Ford owners frustrated by pace of transmission probe
No indication when 2-year government investigation will end
Two years after Transport Canada opened an investigation into the dual-clutch transmissions in some Ford models, not much has changed — except for an increase in the number of people complaining.
"I'm nervous to drive it," said Cole Harbour, N.S., resident June Farmer, one of 1,777 people who have filed a formal complaint with Transport Canada.
6 clutches later
Farmer bought a 2011 Ford Fiesta with 2,000 kilometres on it.
In September, she had a sixth clutch installed. It is the same problem experienced by many owners of Ford Fiesta vehicles made from 2011-16 and Ford Focus models from 2012-2016.
She said her car jerks and sputters when she tries to move forward after a stop. It even died on a busy highway while she was driving 100 km/h with her daughter and two-year-old grandson in the car.
"Luckily we were at an exit and we were able to coast off the highway, but we could have all been killed," she said.
She said she will not drive her car on the highway again. "I don't trust it," she said.
Her car sports a sign on the back that says "BOUGHT A LEMON." There are also several angry-looking lemon decals on the Fiesta.
"Had they not been so expensive, I would have put them all over my car," she said.
A problem coast-to-coast
Paulette and John Schedel live in Vancouver and own a 2012 Ford Focus. They bought it new for more than $27,000.
They, too, have experienced "shudders and jerks" and have had what Paulette called four serious incidents that almost caused accidents.
"We were turning left at a very busy intersection and as we were halfway through, with lots of time to make it, the car started jumping and bouncing and stalling and we had people honking and waving their fists at us," she said. "It could have been a serious accident."
They have had three new clutches installed in their car in two years, the most recent in March.
Now that clutch has failed, too. Ford initially said it would not pay for a replacement because the car is 1,000 kilometres past its warranty so the couple, both seniors, parked the car rather than pay approximately $4,000 to replace the clutch.
Late last week, after writing a letter to Ford's president, the Schedels were delighted to receive a call saying the automaker would install a new clutch for a small fee and would give them a two-year warranty on parts and labour, something she says her dealership told her is unusual.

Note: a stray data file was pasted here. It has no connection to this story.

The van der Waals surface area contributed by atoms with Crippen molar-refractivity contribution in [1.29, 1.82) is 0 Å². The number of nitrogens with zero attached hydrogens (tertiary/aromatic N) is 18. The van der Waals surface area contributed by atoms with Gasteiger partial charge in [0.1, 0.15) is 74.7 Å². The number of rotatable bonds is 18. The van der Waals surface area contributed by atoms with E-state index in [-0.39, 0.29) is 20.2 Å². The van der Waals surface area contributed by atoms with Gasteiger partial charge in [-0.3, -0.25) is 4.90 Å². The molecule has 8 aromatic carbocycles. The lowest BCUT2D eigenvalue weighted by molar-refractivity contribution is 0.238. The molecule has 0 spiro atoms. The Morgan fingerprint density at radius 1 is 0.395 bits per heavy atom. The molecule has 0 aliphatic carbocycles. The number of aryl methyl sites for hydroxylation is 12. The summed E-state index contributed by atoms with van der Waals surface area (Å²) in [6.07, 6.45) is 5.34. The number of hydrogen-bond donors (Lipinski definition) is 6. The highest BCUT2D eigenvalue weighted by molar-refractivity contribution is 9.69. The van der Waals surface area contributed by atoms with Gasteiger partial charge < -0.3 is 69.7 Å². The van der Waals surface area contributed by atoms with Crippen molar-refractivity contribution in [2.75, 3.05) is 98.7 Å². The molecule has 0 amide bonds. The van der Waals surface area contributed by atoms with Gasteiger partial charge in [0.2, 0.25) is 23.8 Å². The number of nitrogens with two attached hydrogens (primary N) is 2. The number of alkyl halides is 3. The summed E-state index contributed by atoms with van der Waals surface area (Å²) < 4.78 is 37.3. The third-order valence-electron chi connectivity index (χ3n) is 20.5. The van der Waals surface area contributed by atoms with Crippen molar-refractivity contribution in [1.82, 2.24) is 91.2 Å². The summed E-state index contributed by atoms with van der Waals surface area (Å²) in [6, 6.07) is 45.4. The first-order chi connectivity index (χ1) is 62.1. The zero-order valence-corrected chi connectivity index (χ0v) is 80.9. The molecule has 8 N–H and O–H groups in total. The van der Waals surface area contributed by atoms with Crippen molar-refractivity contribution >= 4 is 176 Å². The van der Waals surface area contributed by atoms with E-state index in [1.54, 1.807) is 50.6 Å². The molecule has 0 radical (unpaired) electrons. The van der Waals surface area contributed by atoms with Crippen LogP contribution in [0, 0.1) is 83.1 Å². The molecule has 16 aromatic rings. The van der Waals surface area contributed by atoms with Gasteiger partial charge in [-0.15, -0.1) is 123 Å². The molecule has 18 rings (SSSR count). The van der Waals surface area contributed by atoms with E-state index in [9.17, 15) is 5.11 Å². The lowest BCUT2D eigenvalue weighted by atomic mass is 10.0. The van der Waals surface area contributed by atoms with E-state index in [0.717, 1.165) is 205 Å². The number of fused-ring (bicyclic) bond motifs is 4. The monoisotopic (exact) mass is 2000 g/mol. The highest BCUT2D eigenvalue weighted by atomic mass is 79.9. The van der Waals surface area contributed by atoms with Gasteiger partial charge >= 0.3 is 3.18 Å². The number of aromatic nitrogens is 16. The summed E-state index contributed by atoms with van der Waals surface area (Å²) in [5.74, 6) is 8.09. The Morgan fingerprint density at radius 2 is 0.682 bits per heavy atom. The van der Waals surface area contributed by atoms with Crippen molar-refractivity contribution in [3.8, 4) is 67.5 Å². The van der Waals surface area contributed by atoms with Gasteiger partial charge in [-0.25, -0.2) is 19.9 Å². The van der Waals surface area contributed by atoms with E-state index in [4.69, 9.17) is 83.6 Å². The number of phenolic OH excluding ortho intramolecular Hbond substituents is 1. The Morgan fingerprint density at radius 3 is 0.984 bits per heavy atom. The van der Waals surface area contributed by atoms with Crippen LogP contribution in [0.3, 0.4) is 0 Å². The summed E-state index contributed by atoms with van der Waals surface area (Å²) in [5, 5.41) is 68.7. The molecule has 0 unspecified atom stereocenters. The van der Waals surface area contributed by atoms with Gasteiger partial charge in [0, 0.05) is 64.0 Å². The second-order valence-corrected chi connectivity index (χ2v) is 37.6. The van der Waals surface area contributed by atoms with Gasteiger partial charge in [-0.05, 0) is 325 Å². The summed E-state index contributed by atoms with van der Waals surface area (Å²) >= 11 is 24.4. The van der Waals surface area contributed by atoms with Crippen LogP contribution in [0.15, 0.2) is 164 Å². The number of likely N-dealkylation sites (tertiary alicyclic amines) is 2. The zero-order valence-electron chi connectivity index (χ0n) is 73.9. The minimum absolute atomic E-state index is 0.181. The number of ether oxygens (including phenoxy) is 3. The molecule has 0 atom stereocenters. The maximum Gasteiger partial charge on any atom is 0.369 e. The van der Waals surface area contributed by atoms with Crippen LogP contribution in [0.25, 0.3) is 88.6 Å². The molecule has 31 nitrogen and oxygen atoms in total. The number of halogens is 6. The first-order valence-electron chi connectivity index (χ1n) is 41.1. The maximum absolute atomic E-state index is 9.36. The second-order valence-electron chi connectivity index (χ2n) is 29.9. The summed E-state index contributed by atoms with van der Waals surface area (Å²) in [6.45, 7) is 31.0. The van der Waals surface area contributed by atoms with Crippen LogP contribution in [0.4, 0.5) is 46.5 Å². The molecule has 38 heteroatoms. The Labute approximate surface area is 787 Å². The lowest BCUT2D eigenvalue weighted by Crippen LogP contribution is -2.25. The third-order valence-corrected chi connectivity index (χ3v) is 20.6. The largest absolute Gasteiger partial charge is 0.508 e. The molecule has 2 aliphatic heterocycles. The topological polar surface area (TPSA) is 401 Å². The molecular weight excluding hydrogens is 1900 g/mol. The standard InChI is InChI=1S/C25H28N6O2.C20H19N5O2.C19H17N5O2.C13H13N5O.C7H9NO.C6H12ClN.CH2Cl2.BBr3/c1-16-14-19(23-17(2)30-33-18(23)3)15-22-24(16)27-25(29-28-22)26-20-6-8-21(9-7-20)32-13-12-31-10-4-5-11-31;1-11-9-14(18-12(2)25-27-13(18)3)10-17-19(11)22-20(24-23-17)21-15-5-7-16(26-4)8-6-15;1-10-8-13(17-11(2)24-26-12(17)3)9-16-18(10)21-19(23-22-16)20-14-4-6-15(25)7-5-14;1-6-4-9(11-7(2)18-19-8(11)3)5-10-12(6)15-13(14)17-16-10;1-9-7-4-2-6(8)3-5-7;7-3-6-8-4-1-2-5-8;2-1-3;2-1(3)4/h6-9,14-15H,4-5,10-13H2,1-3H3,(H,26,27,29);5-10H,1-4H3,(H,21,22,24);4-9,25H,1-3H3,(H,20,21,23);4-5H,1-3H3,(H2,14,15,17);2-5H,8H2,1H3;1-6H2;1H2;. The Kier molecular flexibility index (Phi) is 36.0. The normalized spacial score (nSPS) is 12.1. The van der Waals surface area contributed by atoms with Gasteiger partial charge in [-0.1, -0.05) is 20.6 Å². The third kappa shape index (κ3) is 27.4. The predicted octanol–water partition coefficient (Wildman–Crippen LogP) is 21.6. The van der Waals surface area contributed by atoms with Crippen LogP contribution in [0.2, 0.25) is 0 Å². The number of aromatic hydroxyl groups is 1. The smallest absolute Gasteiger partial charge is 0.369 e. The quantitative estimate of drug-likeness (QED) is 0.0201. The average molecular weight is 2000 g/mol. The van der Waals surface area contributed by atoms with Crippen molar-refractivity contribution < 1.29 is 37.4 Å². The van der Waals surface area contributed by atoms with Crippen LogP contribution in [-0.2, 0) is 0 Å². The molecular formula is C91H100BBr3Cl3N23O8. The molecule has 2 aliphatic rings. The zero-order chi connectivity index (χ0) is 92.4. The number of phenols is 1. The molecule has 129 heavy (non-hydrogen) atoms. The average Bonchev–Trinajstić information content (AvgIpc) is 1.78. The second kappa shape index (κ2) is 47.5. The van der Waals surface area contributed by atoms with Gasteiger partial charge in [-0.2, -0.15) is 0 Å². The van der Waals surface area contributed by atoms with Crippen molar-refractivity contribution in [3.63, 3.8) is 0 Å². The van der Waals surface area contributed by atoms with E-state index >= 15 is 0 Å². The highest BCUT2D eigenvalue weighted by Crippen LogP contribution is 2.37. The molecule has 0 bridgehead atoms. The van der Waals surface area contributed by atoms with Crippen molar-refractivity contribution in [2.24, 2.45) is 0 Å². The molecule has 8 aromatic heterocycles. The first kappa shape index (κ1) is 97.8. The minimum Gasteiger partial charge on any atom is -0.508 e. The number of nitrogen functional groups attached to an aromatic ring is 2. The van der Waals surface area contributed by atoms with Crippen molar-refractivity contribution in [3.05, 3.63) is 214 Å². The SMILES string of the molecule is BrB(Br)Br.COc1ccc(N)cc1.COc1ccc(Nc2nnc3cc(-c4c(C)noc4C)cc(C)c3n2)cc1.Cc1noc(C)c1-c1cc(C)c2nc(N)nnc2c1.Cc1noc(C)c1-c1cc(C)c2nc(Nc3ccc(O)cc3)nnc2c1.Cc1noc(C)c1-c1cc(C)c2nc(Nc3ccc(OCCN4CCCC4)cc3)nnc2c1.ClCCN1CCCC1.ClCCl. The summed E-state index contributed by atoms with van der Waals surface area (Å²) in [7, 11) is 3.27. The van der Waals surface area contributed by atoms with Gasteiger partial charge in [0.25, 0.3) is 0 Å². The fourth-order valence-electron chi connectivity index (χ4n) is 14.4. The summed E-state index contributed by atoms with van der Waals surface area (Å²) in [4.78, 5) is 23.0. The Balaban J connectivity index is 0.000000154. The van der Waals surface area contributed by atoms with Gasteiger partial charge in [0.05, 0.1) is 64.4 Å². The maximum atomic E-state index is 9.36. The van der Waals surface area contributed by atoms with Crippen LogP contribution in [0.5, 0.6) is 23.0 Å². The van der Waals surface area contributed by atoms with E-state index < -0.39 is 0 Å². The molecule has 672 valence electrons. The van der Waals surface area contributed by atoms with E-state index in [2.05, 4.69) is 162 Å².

Small claims court an option
George Iny, Automobile Protection Association executive director, says others who are still looking for help with repairs could consider taking Ford to small claims court.
He said there's a good chance the automaker will settle before a hearing by making a partial offer. If they don't, Iny suggests proceeding with the case because most adjudicators would understand a buyer wouldn't voluntarily purchase a car that needs to have its transmission taken apart and rebuilt every 50,000-100,000 kilometres.
Is Ford stalling?
Iny said carmakers can "stall government a good long period if they don't want to issue a recall and there are no fatalities or injuries being reported."
He thinks Ford doesn't believe it has a duty, past the warranty, to help people who bought these vehicles.
"They've already announced that they won't be selling the Fiesta and Focus in the future, so there's no real commitment by the company toward maintaining the user-experience for the owners of those transmissions," he said.
It's been two years since Transport Canada launched its investigation into this issue, but Iny says that's not unusual and safety defect investigations can take years.
He cites one recall by another automaker that was issued 15 years after the vehicle had been put on the market.
Transport Canada said in an email that the defect investigation is ongoing "as new information continues to come forward on a frequent and regular basis."
No injuries reported
"Transport Canada is not aware of any injuries or confirmed collisions which have occurred as a result of an identified defect in the subject vehicles or transmissions," Annie Joannette, a department spokesperson said.
When asked what concerned people with affected vehicles are to do, Joannette said they are encouraged to report to Transport Canada's defect complaint and recalls hotline or submit a complaint online.
That provides little solace to Farmer, who has already done that.
Said Farmer: "Do we need to have someone injured or killed before the government will do something about this?"
She says she will not sell her car and pass the problem on to an unsuspecting buyer
Ford reacts differently in Canada
In the United States, Ford has settled a class-action lawsuit about the issue, but it's being held up by some participants who are not happy with the agreement.
Among other things, it would see Ford repair or buy back vehicles, offer cash payments and reimbursement for clutch repairs — if two or more clutches were replaced under warranty and owners had to pay for their own clutch replacement after that.
A similar class action in Canada is working its way through the courts.
CBC requested an interview with someone from Ford to discuss the transmission issue. There was no response to three emails over a six-day period.
However, Ford did respond to a subsequent tweet asking why no one in their media centre answered media inquiries.
In an email 10 minutes after the tweet was sent, Ford spokesperson Christine Hollander simply said: "Ford is committed to providing its customers with top quality vehicles. We are equally committed to addressing potential issues and responding quickly for our customers. We don't comment on pending litigation."
Ford recalled more than 136,000 Focus models in Canada last week for a fuel-valve problem.